TOKYO, July 3, 2018—Canon Inc. announced today that the Tsuzuri Project (officially, the Cultural Heritage Inheritance Project), a joint project organized by Canon and the Kyoto Culture Association (NPO), will donate a high-resolution facsimile of "River Festival at Tsushima Shrine," whose original resides at the British Museum, to the cities of Tsushima and Aisai, located in Aichi Prefecture, as part of the project's Stage 11. The two neighboring cities are home to the festival portrayed in the pair of eight-fold screens.
River Festival at Tsushima Shrine
River Festival at Tsushima Shrine, believed to have been painted during the Edo period (17th to 19th centuries), devotes every available inch of its surface to depicting the Owari Tsushima Tenno Festival, one of the 33 "Yama, Hoko, Yatai, float festivals in Japan" registered as intangible cultural heritage by UNESCO. Found throughout the scenes are such common entertainments of the time as shops and merchants lining the Tenno river, kabuki actors and Japanese puppet theater. Only eight folding screens depicting this festival are said to remain, and River Festival at Tsushima Shrine is considered to be one of the oldest among them. In addition, the work also possesses incredible historical importance as a rare portrayal of a festival that not only was held outside the Japanese imperial court's former home in the Kansai region, but also continues to the modern day.
Today, the original work is preserved at the British Museum as a shining example of Japanese art. Beginning with this latest effort, the Tsuzuri Project has updated the equipment used to create the facsimile, including cameras and lenses, in order to achieve higher resolution than ever before. With the donation of River Festival at Tsushima Shrine, the work may at last return to the cities of Tsushima and Aisai which inspired it.
This facsimile of River Festival at Tsushima Shrine will be on display at select locations in the cities of Tsushima and Aisai from its donation on July 3 through July 29, the day of the Owari Tsushima Tenno Festival. Its residence from July 30 onward will be determined at a later date. The Owari Tsushima Tenno Festival's history spans nearly 600 years, and as one of Japan's three greatest river festivals, is considered one of its most magnificent spectacles.
Visual content related to River Festival at Tsushima Shrine will be viewable on the Canon homepage and at a special display at exhibit locations from mid-August.
The Tsuzuri Project is a social contribution initiative organized by the Kyoto Culture Association and co-sponsored and promoted by Canon with the goal of preserving original cultural assets and creating high-resolution facsimiles. Combining Canon's technical expertise in imaging, processing and output with the master craftsmanship of traditional Kyoto artisans, the Project produces and donates high-resolution facsimiles of such celebrated historical Japanese cultural assets as folding screens, sliding doors and illustrated scrolls.
The Project began in 2007 with two objectives—to donate high-resolution facsimiles of Japanese art abroad to their original owners, and to create high-resolution facsimiles of historical cultural assets that appear in school textbooks for use as tangible educational materials to teach primary and secondary school students about Japan's history, art and culture. Different works have been selected every year since, with River Festival at Tsushima Shrine most recently donated as the Project's 37th facsimile.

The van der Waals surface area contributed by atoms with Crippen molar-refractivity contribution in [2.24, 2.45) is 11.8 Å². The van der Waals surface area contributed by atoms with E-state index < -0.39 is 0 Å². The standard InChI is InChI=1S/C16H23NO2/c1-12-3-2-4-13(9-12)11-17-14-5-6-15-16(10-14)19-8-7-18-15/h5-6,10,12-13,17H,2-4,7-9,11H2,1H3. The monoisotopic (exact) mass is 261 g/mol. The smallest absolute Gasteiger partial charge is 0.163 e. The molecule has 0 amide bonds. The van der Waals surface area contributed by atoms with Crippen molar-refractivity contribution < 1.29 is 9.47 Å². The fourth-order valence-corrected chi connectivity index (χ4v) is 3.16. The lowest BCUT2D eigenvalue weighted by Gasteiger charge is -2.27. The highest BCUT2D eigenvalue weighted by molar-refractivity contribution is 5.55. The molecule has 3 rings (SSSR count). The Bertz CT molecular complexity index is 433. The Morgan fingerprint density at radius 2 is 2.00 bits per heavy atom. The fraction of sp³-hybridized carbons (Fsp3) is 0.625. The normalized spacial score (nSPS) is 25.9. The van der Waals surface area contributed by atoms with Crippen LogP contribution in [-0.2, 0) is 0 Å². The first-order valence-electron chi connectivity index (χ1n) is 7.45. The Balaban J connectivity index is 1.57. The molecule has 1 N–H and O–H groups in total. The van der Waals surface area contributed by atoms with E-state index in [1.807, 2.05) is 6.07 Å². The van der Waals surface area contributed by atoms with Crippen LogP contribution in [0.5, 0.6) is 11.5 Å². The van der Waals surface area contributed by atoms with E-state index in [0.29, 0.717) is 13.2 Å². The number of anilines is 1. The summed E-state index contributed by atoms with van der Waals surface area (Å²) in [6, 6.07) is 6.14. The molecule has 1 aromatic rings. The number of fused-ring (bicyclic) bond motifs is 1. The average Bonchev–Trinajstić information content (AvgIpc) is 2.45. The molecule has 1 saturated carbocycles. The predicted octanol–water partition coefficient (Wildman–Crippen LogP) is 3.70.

For more information, please visit the official Tsuzuri Project website.
Capturing high-resolution digital data
A digital SLR camera is used to capture high-image-quality data for output in the actual size and dimensions of the original cultural artifact. The camera is mounted on a specially designed turntable, enabling it to capture segmented portions of the original work, which are then digitally stitched into a single high-resolution image file.
Highly accurate color matching system
The high-resolution data is digitally processed using Canon's proprietary color matching system, which corrects for inherent differences in the lighting environment where the work was photographed. The image is printed and colors are matched on location, helping to minimize both technicians' workload and the wear on the original cultural artifact.
World's highest level of printing technology
Japanese art expresses a dimensional depth through its delicate tonal subtleties and shading. These are recreated using Canon's imagePROGRAF large-format inkjet printer, which outputs the data onto washi or silk paper that we have specially designed to be ideally suited for printing facsimiles of the cultural artifacts and applying such finishes as gold leaf.
Gold leaf, gold paint & isinglass
Reproduced through time-honored and traditional techniques
Authentic Kyoto Nishijin craftsmen reproduce the most significant features used in Japanese cultural artifacts—gold leaf, gold paint and isinglass. Special "color fading" techniques recreate the effects that time has had on the gold leaf.
A discipline developed in Kyoto
A master Kyoto framer carefully mounts the output and finished facsimile using traditional Japanese tools. Great care is taken to recreate fading in the metalwork and fabric used in folding screens, while sliding door panels are installed exactly as they were in their original locations.